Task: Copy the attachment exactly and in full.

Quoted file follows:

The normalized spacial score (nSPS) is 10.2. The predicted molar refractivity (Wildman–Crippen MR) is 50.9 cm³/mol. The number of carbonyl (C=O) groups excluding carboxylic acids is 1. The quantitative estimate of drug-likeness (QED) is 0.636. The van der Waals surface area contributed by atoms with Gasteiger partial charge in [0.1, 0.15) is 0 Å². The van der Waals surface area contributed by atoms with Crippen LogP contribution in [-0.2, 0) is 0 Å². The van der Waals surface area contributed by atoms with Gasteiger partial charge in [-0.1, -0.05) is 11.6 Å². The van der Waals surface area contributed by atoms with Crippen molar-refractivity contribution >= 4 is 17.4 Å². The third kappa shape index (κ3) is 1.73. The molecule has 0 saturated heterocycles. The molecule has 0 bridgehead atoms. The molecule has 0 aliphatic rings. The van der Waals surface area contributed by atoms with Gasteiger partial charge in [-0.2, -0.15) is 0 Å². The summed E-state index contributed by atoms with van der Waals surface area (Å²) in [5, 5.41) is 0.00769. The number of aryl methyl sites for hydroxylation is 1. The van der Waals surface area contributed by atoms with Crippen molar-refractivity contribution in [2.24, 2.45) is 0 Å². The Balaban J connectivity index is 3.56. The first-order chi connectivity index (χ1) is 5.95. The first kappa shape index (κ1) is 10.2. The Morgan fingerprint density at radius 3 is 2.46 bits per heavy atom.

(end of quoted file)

The normalized spacial score (nSPS) is 10.2. The predicted molar refractivity (Wildman–Crippen MR) is 50.9 cm³/mol. The number of carbonyl (C=O) groups excluding carboxylic acids is 1. The quantitative estimate of drug-likeness (QED) is 0.636. The van der Waals surface area contributed by atoms with Gasteiger partial charge in [0.1, 0.15) is 0 Å². The van der Waals surface area contributed by atoms with Crippen LogP contribution in [-0.2, 0) is 0 Å². The van der Waals surface area contributed by atoms with Gasteiger partial charge in [-0.1, -0.05) is 11.6 Å². The van der Waals surface area contributed by atoms with Crippen molar-refractivity contribution >= 4 is 17.4 Å². The third kappa shape index (κ3) is 1.73. The molecule has 0 saturated heterocycles. The molecule has 0 bridgehead atoms. The molecule has 0 aliphatic rings. The van der Waals surface area contributed by atoms with Gasteiger partial charge in [-0.2, -0.15) is 0 Å². The summed E-state index contributed by atoms with van der Waals surface area (Å²) in [5, 5.41) is 0.00769. The number of aryl methyl sites for hydroxylation is 1. The van der Waals surface area contributed by atoms with Crippen molar-refractivity contribution in [2.24, 2.45) is 0 Å². The Balaban J connectivity index is 3.56. The first-order chi connectivity index (χ1) is 5.95. The first kappa shape index (κ1) is 10.2. The Morgan fingerprint density at radius 3 is 2.46 bits per heavy atom.